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Finding a stock, index or ETF to trade.

Using scanning software from your broker or online.

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     The problem you have after running scans is determining which one to take as a trade. The scan alone does nothing but provide you potential trades based specifically on ONLY those parameters you provided. Most people use so many parameters thinking they're eliminating the worst when in fact they are eliminating perhaps many good looking setups. You're still going to have to analyze the stock, the chart, the industry, etc.  Scans are not the holy grail to finding a trade. They are merely one way to quickly look through roughly 6000 plus tradable stocks... no more, no less. Learn how to do that with a trading coach.
  You need a brokerage site that will give you both charts and some way to manage, review, scan for potential trades. I'll show you the best sites to use for scanning, and they're free. 

     Using the Scan Results* Scanning for stocks is easy, deciding which to trade is the hard part.  There is plenty of software and/or websites available to you to help find trade candidates.

     MarketWatch or StockCharts are very good, as well as StockFetcher

     Most online brokers and web sites provide their own scanning abilities:   These vary in sophistication but the purpose of scanning is just too find a stock that is moving or setting up for a move.  In fact, this type of trading, i.e., when you find a stock this way is called Bottom Up.  This is the opposite of Top Down where we follow a huge sector inside the broader economy.  In Bottom Up the stock may be moving independently of sectors, it may be what's called a 'story stock' in that there is news associated with it.  Try this one for free scanning:  www.stockcharts.com.  Pretty good, isn't it?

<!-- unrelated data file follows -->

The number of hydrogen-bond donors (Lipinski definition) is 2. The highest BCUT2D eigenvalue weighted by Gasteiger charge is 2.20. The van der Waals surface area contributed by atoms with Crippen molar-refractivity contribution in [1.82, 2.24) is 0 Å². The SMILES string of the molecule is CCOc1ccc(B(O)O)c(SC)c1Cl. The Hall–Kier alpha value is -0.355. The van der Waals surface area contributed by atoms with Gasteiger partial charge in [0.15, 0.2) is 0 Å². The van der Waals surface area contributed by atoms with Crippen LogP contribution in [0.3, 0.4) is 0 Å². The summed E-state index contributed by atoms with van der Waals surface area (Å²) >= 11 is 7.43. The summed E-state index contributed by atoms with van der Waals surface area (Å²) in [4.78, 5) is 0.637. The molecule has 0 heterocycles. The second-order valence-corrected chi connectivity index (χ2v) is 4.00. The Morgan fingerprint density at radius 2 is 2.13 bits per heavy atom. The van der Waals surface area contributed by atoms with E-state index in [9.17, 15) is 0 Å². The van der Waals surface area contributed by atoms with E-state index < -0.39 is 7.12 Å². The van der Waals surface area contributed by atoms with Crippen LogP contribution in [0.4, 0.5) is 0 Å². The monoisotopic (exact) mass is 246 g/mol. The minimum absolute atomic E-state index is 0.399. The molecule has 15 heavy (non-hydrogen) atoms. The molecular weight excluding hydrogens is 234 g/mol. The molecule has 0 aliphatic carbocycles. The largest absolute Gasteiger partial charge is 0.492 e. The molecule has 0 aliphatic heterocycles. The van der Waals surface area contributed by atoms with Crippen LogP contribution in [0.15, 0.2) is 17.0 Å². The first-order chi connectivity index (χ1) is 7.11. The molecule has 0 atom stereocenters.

Probably the most important thing to keep in mind is that scans find stocks that are in potentially promising positions.  As with most forms of financial analysis, nothing is guaranteed.  While a well-designed scan can filter out lots of stocks in unpromising positions, that doesn't mean that all of the stocks it does find will be useful to you.

Here are the steps recommended you follow in order to get the most out of scan results:

  • Determine your trading philosophy - Are you looking for short-term or long-term opportunities? Are you looking for strong stocks that may get stronger or weaker stocks that may be turning around? Do you care about the price of the stock? What about average daily volume? And so on...

  • Understand the scan's indicators - Are the strengths of the indicators in the scan compatible with your trading philosophy? Are the time periods used to calculate the results similar to your time horizons?

  • Review charts of stocks selected by the scan - What percentage of the stocks selected by the scan have charts that look promising to you? How many false results were generated?

  • Track the results for several trading periods - How many of the "promising" stocks actually moved in profitable ways? Would any of the unprofitable stocks have caused you to lose more than you are willing to risk in the market? Did the stocks move primarily due to technical or fundamental factors?

     After a while, you will begin to see patterns in the behavior of the stocks that a particular scan selects. You will develop a sense for the stocks that may repeat those patterns and that can help you trade or invest with more confidence.  While risk and uncertainty can never be eliminated, taking the time to become familiar with the results of a particular scan will usually reduce both."

Manage & Track Markets, Stocks & Options

Your online broker will give you a way of tracking your trades.  To manage your watchlists, scan for stocks, and analyze with charts, you need something more: 

 Favoriteswww.thinkorswim.com or Worden or www.interactivebrokers.com

   There are endless sources online available for tracking your trades, your watchlist, and following the markets.  The first thing to be aware of is that tracking your trades, keeping a watch list, and charting are features that come with most of your online brokers...it's a matter of degree of detail they provide that makes the difference.  Why do you need to buy expensive software?  You don't.

   You could pay thousands of dollars for some of these software packages.  Some good, some very bad.  If it's just profit/loss tracking you want, your online broker does that for you or you can create your own spreadsheet.
   Market and company data can come from an endless supply of sites, see the Useful Sites. I find Yahoo finance and Google finance incredibly useful.
Software is only a tool.  I can use a handsaw, but in the hands of a master carpenter his product will somehow look very different from mine. It is NOT software that determines your trading success.

What you will learn is generally for swing or position trading, if you insist on day trading be warned: Risk in Day Trading 

Recommend this site to a friendend.  

**Source: stockcharts

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